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My vote is for Boston Whaler - very solid boats with good fuel capacity and range. I've had them for 20 years now. The first was a 2002 21' Outrage w/150 Merc and now the 2017 23' Outrage w/350 Merc - both center console. Both boats like shrimp, halibut, salmon and tuna with occasional bottom fish and crab. Their fish holds are like sealed ice chests. The Outrage has a deeper V than some of the other models and is a great rough weather boat - it gets you back from 50 out. Oh, it also can double as a water ski boat - I've been temped to throw on a slalom ski out at CR on one of those flat days after catching limits. If you see me out there, I'm the one with the ski pylon, but doubt there will be any skiing this weekend. :)
 

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When I bought my boat from Clemens I pointed over to a row of boats and asked "What's up with those boats?" the salesman said "Oh those are Stabicraft's, they're for the guys who are afraid to sink" So I'm guessing they're pretty sea worthy lol
I run a 21' Stabicraft as a work boat. It is one of the originals. I'm on the water 4-5 hours a day, 6 days a week. I have a 32 mile route and for the most part run during all weather conditions.

Some days I get beat up but the old girl always makes it back to the slip. Been doing this 5 years and only called it once. The wind was gusting to 65-70 mph and I couldn't get out of the slip.

The boat is not pretty and salty as hell, but the most seaworthy small boat I have ever known.
 

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As mentioned above, some boats are unsinkable but do not have positive buoyancy. Bob Dougherty was the early pioneer of "unsinkable" and positive buoyancy as well as the founded Boston Whaler.

While I am not familiar with all the boats, some good ones are;

Fiberglass
Boston Whaler
Edgewater
Everglades
Grady White

Aluminum
Stabicraft
ACB (I own one of these, great boat)
Lifeproof Boats
Safe Boats

My two cents....
 

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Troller. Explorer, Marlin curious.
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An experienced boat pilot knows when the sunk boat is even a little bit likely and avoids those days on the water. We had an experience last spring when we made our first trip in the 'Surprise'. You never know when stuff will happen even in conditions that are prime and you are not on guard.

We went out shrimping in the Salish sea. At times (75%) this place is like a pond. It is saltwater but surrounded by mountains and islands on all sides. There are extreme currents and standing waves on big tides. These can combine with westerly winds and stand things up. Later at slack tide the water lays down and it is eerily calm. It was a day like that where there was no wind, no swell, minimal tide exchange and no worries. We planned it that way picking the quarter moon days and least tide exchange mid day for our trip. We set gear and went adrift waiting for good things to happen. The spot was not far from the major shipping lane eastbound going into Seattle and Puget sound. I think we were 3 miles from the shipping lane. A cargo ship went by at 21 knots in the distance. We were laughing it up and having fun bouncing halibut jigs. I noticed in the distance a black line on the horizon. It did not register. A short time later one of my crew noticed it too and asked about it out loud. I looked back and saw the black line had grown in size. It was getting closer. Still did not register as any kind of threat. Not long after that the light came on. We were beam to the thing and I had just enough time to start the boat and spin 90 degrees to get the bow pointed to it.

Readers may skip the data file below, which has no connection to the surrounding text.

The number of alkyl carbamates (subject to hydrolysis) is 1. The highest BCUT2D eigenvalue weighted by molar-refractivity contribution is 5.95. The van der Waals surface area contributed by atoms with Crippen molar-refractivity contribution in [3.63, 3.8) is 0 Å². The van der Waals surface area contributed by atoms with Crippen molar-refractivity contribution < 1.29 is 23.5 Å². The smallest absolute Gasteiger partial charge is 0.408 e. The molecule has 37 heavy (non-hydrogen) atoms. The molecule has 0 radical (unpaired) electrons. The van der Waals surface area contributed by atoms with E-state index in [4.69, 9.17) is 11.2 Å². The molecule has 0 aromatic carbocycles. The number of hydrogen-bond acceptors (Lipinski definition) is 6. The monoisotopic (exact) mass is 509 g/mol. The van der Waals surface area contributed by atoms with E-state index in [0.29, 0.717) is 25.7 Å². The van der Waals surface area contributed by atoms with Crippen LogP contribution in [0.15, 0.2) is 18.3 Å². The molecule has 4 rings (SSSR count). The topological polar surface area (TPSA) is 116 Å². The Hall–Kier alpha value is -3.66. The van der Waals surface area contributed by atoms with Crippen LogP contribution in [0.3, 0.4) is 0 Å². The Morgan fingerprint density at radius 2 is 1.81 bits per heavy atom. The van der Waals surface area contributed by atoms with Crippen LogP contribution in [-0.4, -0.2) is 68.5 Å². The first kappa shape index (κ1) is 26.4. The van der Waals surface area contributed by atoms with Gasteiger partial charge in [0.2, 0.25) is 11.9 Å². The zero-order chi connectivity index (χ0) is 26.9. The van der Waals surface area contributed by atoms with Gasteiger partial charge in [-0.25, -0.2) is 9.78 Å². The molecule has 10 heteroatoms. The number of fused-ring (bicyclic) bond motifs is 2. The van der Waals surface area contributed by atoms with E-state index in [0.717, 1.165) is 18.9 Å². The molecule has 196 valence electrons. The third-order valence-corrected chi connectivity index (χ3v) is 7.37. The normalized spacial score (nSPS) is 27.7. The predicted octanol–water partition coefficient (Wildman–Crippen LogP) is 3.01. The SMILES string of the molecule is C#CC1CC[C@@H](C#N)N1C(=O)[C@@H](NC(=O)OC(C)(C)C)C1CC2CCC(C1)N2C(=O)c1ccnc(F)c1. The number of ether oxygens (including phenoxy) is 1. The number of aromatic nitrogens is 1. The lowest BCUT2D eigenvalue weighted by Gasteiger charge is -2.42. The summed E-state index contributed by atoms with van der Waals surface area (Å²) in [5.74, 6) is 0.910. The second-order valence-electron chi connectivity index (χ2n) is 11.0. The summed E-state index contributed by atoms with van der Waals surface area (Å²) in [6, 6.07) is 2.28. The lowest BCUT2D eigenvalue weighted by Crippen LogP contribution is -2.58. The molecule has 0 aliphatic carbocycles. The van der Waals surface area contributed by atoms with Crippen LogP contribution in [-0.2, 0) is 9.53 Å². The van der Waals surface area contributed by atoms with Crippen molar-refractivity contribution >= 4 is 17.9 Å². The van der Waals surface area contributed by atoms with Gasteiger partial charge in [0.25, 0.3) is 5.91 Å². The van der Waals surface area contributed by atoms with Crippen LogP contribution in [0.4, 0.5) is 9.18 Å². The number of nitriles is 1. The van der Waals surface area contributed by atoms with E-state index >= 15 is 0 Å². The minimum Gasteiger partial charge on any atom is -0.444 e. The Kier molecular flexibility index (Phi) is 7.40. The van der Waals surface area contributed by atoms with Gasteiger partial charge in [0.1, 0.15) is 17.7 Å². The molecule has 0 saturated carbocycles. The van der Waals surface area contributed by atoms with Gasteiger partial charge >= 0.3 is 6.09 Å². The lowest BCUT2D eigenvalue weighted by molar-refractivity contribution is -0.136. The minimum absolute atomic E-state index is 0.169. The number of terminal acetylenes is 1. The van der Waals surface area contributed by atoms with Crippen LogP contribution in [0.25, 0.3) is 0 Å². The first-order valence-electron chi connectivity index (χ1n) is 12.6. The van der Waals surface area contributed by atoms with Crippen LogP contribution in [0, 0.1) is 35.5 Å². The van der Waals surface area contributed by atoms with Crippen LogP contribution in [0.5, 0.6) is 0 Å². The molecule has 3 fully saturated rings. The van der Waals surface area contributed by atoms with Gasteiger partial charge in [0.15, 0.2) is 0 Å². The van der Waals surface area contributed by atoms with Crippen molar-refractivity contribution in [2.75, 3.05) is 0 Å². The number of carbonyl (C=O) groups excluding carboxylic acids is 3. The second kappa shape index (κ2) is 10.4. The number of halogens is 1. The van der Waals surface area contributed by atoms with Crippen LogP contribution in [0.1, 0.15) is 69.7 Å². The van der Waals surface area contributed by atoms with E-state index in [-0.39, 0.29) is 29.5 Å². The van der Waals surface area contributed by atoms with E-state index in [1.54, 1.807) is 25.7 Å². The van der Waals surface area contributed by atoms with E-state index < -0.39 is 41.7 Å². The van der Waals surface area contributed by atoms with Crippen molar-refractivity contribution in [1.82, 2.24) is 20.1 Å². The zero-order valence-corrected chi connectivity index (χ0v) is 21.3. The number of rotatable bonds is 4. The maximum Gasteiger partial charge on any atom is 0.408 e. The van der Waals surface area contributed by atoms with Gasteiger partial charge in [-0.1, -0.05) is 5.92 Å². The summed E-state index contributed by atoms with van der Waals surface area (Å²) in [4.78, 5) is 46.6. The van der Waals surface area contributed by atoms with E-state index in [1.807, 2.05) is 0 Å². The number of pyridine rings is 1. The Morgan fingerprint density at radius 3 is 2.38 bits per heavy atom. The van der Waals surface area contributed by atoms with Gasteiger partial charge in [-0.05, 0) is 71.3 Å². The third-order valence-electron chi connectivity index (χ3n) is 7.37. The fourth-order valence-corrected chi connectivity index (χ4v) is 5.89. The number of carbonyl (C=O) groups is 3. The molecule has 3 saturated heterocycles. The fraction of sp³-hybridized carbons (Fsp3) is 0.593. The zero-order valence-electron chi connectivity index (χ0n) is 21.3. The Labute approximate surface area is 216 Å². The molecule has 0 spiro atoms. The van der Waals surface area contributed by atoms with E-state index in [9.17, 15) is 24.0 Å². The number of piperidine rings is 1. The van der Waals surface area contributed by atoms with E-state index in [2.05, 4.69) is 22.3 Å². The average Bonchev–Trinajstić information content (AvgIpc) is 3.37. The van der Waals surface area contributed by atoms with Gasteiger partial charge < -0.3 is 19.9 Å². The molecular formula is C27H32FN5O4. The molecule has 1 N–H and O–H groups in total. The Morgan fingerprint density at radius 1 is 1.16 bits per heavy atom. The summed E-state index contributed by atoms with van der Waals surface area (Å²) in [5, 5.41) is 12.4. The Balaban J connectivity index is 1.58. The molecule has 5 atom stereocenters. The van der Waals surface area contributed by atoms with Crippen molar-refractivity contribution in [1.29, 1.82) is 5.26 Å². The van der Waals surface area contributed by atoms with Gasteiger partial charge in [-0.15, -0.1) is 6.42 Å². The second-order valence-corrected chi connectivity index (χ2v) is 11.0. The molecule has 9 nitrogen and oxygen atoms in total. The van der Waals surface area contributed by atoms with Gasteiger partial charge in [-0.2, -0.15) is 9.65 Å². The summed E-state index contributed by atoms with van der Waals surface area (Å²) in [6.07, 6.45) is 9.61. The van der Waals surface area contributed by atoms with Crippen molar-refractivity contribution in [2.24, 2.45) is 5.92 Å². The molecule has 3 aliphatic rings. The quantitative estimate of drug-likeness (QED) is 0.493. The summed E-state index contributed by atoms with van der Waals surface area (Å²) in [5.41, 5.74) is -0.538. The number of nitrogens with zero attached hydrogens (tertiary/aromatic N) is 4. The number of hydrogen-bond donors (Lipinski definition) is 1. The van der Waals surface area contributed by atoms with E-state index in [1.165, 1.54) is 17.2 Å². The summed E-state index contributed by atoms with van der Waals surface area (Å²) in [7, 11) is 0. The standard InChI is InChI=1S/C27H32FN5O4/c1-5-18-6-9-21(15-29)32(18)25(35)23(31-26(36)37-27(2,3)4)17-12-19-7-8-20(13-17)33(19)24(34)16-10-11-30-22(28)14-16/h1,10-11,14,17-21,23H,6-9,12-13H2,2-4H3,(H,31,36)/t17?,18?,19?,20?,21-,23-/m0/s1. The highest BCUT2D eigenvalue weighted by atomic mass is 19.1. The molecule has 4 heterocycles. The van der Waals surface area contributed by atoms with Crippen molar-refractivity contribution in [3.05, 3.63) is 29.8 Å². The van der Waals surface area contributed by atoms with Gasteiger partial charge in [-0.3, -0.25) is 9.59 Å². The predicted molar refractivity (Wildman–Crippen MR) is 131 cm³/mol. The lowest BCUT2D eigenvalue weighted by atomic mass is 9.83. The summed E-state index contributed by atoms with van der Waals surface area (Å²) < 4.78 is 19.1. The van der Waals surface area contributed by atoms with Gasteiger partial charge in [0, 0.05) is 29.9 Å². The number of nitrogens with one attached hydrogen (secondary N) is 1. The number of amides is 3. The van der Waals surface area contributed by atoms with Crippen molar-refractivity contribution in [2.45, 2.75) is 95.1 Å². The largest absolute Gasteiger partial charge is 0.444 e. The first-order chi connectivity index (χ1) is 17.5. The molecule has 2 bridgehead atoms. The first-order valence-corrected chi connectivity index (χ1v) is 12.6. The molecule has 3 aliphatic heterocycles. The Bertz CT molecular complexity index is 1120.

There was a guy, new to the salt, on the bow fishing. I was in the pilot seat and saw the wake getting bigger and bigger as it approached. Chance was wearing his PFD and racked the rod he was holding and grabbed the handhold on the front of the house. We went up and over the first wake like a cork, about 8 foot which was curling at the top. The boat nosedived and punched into the second wake which was breaking and seemed bigger and we took 3 feet of white water over the bow. Chance was looking through the windshield at me and his eyes got really big as he held on. It was then that I realized we were really glad we took that wave head on. The water ran down each side of the house and into the dance floor and out the scuppers in the back. Chance was wet to his butt and had gone a deathly shade of white. I'm pretty sure the smell was Chance signing up for an underwear change. Within a minute the water was gone off the deck.

So yeah, you never know. But you can avoid bad weather and nasty bars.

The guy behind the wheel is the most important safety gear on the boat. The design matters and gives varying degrees of seakeeping with any boat design. Avoiding the bad situation is the key if you ask me.

I have the utmost confidence in my new ride. Designed by a guy who runs the Columbia River Bar and builds fishing and work boats for Alaska. Most likely you will not find a used one for sale. I do not plan on selling our boat anytime soon. It will endure far more than the people riding in it. It will outlive me and mine if the 20 year old boats I see built by the same guy are any indication.
 
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We own the 24ft NR Seahawk and as advertised it is not a boat that is unsinkable. How it would sink I am not eagar to find out but it would be interesting to take these boats out and fill with water just to see what would happen. The story is we were heading out for a day of fishing with my wife and sister in-law. Of course and Murphy's law says even with best intentions something happens. That day we forgot to close the access to the fish box so as we are driving out through the jaws my sister in-law remarks are you suppose to have water on the floor of the boat. I turned around to find the water above the fish box but it would not go any higher. Thanks for that. I bailed and the other owner of the boat went a little faster and the water drained out and the valve shut off. We have also been out at the PIG when we noticed the pump coming on all the time. We had a seal leaking around the bilge pump hatch on the swim deck, a little scary but the boat did great. Both of those times it filled to a certain place and nothing more. That was the same seal that leaked on the NR in Alaska that sank. So they do sink but ours would not fill with water just to a certain spot and stop.